Effectiveness of using a magnetic spectrograph with the Trojan Horse method

Manwell, S. ; Parikh, A. ; Chen, A. A. ; De Sereville, N. ; Adsley, P. ; Irvine, D. ; Hammache, F. ; Stefan, I. ; Longland, R. F. ; Tomlinson, J. ; Morfuace, P. ; Le Crom, B. (2018)

CITATION: Manwell, S., et al. 2018. Effectiveness of using a magnetic spectrograph with the Trojan Horse method. Journal of Physics: Conference Series, 940:012046, doi:10.1088/1742-6596/940/1/012046.

The original publication is available at https://iopscience.iop.org

Conference Paper

The Trojan Horse method relies on performing reactions in a specific kinematic phase space that maximizes contributions of a quasi-free reaction mechanism. The hallmark of this method is that the incident particle can be accelerated to high enough energies to overcome the Coulomb barrier of the target, but once inside the target nucleus the relative motion of the clustered nuclei allows the reaction of interest to proceed at energies below this Coulomb Barrier. This method allows the experimentalist to probe reactions that have significance in astrophysics at low reaction energies that would otherwise be impossible due to the vanishing cross section. Traditionally the Trojan Horse method has been applied with the use of silicon detectors to observe the reaction products. In this study we apply the Trojan Horse method to a well studied reaction to examine the potential benefits of using a splitpole magnetic spectrograph to detect one of the reaction products. We have measure the three body 7Li(d,αn)α reaction to constrain the energy 7Li(d,α)α cross section. Measurements were first made using two silicon detectors, and then by replacing one detector with the magnetic spectrograph. The experimental design, limitations, and early results are discussed.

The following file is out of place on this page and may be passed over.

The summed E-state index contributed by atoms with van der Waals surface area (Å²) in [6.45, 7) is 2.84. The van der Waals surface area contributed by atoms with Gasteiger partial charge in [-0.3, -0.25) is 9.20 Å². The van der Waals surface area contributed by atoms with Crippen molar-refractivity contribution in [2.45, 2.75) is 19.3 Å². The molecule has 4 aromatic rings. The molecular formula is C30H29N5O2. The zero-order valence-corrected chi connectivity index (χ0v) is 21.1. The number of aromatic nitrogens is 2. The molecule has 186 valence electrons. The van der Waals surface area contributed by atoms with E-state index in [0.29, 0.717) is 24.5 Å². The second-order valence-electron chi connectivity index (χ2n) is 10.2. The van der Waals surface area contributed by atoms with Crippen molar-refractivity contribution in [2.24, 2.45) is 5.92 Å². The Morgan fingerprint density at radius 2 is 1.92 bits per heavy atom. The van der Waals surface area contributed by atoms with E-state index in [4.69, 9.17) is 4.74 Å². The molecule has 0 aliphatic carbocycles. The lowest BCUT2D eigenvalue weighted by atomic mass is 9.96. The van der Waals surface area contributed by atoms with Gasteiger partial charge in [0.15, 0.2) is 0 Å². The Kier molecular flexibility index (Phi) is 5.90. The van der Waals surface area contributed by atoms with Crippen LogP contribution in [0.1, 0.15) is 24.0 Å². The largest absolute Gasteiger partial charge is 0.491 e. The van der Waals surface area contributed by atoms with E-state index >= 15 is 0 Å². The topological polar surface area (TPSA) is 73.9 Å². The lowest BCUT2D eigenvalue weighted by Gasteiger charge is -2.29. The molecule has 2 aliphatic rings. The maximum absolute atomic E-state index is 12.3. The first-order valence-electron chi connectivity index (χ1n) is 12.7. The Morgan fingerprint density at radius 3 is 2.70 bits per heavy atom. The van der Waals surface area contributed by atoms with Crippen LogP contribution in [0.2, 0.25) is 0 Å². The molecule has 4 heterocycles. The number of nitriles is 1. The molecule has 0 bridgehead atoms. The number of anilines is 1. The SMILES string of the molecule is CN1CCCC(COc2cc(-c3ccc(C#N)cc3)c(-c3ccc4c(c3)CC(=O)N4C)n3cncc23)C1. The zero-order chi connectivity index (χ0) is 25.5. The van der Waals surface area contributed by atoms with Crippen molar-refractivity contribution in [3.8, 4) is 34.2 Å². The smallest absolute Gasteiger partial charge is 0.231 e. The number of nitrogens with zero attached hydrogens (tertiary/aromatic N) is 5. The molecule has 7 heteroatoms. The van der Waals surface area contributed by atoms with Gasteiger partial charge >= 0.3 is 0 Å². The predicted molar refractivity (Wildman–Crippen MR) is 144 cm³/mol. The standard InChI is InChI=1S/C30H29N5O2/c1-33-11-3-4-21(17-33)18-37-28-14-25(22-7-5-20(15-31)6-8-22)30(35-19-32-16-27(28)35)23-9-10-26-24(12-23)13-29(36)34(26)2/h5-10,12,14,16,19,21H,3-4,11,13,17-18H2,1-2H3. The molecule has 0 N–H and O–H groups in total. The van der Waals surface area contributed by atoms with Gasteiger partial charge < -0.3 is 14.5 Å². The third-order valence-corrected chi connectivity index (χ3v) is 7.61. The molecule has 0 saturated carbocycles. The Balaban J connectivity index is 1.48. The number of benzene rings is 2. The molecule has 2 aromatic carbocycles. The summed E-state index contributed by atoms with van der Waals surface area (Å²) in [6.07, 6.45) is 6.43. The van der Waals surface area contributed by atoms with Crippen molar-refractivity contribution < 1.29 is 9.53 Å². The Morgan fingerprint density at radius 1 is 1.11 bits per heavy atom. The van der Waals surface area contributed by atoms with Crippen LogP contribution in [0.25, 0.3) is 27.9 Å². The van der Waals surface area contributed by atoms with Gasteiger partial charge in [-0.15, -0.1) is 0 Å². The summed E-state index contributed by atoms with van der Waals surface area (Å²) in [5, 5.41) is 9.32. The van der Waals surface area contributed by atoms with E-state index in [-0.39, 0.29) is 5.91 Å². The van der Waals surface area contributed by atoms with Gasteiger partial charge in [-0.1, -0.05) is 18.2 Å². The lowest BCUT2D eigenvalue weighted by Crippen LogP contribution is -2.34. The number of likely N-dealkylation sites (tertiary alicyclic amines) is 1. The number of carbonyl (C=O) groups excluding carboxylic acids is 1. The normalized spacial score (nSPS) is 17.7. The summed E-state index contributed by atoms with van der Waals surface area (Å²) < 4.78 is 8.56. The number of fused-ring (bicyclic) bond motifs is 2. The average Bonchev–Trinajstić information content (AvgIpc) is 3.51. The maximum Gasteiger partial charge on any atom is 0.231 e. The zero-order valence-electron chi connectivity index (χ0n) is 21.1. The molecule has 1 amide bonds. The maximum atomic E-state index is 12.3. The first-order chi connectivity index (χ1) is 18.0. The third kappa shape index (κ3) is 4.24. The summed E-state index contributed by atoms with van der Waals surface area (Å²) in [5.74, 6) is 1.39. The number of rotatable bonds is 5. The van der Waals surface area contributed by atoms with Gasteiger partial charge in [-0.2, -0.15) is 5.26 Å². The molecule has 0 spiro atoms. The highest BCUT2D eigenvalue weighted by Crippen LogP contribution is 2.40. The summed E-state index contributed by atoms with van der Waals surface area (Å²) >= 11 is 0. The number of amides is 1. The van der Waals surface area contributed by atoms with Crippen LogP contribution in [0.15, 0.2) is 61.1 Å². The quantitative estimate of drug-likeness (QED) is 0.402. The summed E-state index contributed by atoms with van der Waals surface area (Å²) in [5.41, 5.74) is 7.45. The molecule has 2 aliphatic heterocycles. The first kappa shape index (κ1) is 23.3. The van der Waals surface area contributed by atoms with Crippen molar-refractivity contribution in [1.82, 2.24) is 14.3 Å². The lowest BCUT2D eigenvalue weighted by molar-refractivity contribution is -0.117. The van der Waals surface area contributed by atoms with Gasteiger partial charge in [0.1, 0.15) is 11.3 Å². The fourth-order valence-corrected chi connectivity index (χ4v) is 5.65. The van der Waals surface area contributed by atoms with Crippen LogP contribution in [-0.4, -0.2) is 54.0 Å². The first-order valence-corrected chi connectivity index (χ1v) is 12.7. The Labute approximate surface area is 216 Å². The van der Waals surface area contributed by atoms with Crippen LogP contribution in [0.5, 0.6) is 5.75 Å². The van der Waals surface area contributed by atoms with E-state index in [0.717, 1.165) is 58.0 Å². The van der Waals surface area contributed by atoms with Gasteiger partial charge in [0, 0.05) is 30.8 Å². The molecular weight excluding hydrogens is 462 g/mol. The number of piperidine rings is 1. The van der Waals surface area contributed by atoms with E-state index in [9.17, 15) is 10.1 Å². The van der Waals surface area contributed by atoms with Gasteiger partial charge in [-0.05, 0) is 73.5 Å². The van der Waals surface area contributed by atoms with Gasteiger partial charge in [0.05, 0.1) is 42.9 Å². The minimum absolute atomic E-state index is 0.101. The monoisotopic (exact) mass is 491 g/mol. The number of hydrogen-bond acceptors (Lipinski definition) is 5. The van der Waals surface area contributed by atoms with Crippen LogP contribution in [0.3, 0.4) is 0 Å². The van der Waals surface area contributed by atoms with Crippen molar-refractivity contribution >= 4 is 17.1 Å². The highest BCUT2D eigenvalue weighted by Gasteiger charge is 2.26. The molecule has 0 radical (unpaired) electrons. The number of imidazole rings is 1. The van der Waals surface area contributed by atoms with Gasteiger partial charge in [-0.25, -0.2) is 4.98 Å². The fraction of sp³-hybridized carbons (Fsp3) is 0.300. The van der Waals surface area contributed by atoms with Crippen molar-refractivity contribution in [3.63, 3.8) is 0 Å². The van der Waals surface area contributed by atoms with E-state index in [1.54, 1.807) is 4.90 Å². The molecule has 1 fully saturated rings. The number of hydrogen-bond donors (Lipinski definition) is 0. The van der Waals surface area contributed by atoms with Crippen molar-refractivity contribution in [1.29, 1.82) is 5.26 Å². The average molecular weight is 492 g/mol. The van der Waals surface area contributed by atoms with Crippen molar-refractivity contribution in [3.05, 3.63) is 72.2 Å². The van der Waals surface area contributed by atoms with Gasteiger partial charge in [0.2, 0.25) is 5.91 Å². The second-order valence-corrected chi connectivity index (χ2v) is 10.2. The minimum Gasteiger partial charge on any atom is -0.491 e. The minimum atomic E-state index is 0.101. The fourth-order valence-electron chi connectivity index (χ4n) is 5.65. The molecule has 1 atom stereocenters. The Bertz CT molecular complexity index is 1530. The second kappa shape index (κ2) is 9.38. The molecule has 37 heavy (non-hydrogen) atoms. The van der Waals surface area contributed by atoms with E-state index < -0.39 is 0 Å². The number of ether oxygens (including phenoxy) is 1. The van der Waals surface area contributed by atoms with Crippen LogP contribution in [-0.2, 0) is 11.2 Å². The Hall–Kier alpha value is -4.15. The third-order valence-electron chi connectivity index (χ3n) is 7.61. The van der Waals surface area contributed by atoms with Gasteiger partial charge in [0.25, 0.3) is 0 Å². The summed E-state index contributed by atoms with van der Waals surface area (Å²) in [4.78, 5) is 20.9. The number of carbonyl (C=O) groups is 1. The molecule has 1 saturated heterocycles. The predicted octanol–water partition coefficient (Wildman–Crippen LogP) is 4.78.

Please refer to this item in SUNScholar by using the following persistent URL: http://hdl.handle.net/10019.1/106720
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